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This poem dramatizes the conflict between knowing there is a god and being one with God. In Farid Ud-Din Attar’s poem The Conference of the Birds, the birds are seeking a king and feel as if their nation needs some form of leadership. To find God, they battle mystery, poverty, and much more just to arrive at the conclusion that they are God. This is an example of Sufism, a Muslim belief whose followers seek to find divine truth and love through direct encounters with God. The poet describes Sufism through his unique writing style and use of syntax.
This is an Islamic, religion-based poem that follows the rhyme scheme aabbcc and ten syllables per line. Attar took his time writing this poem to truly detail Sufism and all its beauty. At some points, the poem displays the qualities of a soliloquy. For example, in lines fifty-five and fifty-six when the Simorgh says “The journey was in Me, the deeds were Mine–/ You slept secure in Being’s inmost shrine,” but then goes on to say in line sixty-two, “You find in Me the selves you were before.” It’s almost as if there is an inception of birds since God is speaking to them, yet they are God.
That the poet decides to name God “Simorgh,” is an example of Sufism. Simorgh literally translates to “thirty birds,” with “Si,” meaning “thrity” and “morgh” being the Persian word for “birds.” Attar makes it obvious that the birds are God but still mysterious at the same time. Almost like life for individuals. God makes it obvious that He is here for His people, but sometimes it can be hidden by trials and turmoil. The birds go through their journey and don’t realize that they are being protected by the one most high.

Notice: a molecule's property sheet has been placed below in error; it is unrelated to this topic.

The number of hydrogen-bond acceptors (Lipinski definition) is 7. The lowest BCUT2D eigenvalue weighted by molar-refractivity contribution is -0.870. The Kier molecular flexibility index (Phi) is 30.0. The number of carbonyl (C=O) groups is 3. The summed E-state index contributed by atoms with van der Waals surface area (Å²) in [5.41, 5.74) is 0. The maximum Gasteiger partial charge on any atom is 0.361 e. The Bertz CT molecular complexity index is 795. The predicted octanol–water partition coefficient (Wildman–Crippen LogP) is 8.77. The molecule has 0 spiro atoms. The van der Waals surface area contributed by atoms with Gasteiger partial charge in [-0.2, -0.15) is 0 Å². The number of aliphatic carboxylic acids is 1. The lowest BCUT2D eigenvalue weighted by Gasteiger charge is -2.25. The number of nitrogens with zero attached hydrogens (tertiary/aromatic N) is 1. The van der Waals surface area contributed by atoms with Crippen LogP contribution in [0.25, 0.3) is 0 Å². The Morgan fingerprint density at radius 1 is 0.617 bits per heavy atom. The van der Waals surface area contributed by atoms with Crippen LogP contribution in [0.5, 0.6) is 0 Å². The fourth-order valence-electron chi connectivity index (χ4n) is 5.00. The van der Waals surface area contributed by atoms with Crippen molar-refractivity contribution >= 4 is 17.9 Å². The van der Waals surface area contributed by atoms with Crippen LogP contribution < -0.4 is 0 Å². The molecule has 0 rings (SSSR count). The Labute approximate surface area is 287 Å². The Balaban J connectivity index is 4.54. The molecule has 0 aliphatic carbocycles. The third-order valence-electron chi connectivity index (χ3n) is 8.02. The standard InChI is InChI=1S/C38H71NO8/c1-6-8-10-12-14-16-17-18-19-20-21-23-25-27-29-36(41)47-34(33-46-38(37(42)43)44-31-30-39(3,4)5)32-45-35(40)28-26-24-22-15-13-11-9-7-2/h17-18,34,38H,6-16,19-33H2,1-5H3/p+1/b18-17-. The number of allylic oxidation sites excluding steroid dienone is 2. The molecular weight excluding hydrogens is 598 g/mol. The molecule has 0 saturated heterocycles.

Focusing on lines fifty-one through sixty-two in “The Birds Discover the Simorgh,” the reader is able to sum up Sufism in a more general form. Lines fifty-five and fifty-six describe how God makes them experience many trials, but He keeps them safe while doing so. This reinforces the idea that even though life isn’t always wonderful, you’re taken care of. Lines fifty-seven and fifty-eight elaborate on how they came as thirty birds, but only see God when they see themselves. In Sufism, finding unity with God is finding ones self and Attar captured this in his poem. The Simorgh goes on to say in lines fifty-nine to sixty-two, “The Simorgh, Truth’s last flawless jewel, the light/ In which you will be lost to mortal sight,/ Dispersed to nothingness until once more/ You find in Me the selves you were before.” These lines explain that in death you find God, which is a new form of yourself. Heaven for Sufists is not the modern heaven people believe it to be. In the Sufism belief, heaven is a just the realization that everything is God and an expression of His love.
The poem draws towards a close with the statement, “The substance of their being was undone/ And they were lost like shade before the sun.” Once the birds reach the realization that they are one with God, they die and go to place where they live again with God. The poem ends with, “The Simorgh ceased to speak, and silence reigned.” The Simorgh ceases to speak because the birds are the Simorgh and they are now dead. The poet explains Sufism through beautifully written poetry and a very creative use of words to illustrate the journey Sufists face.
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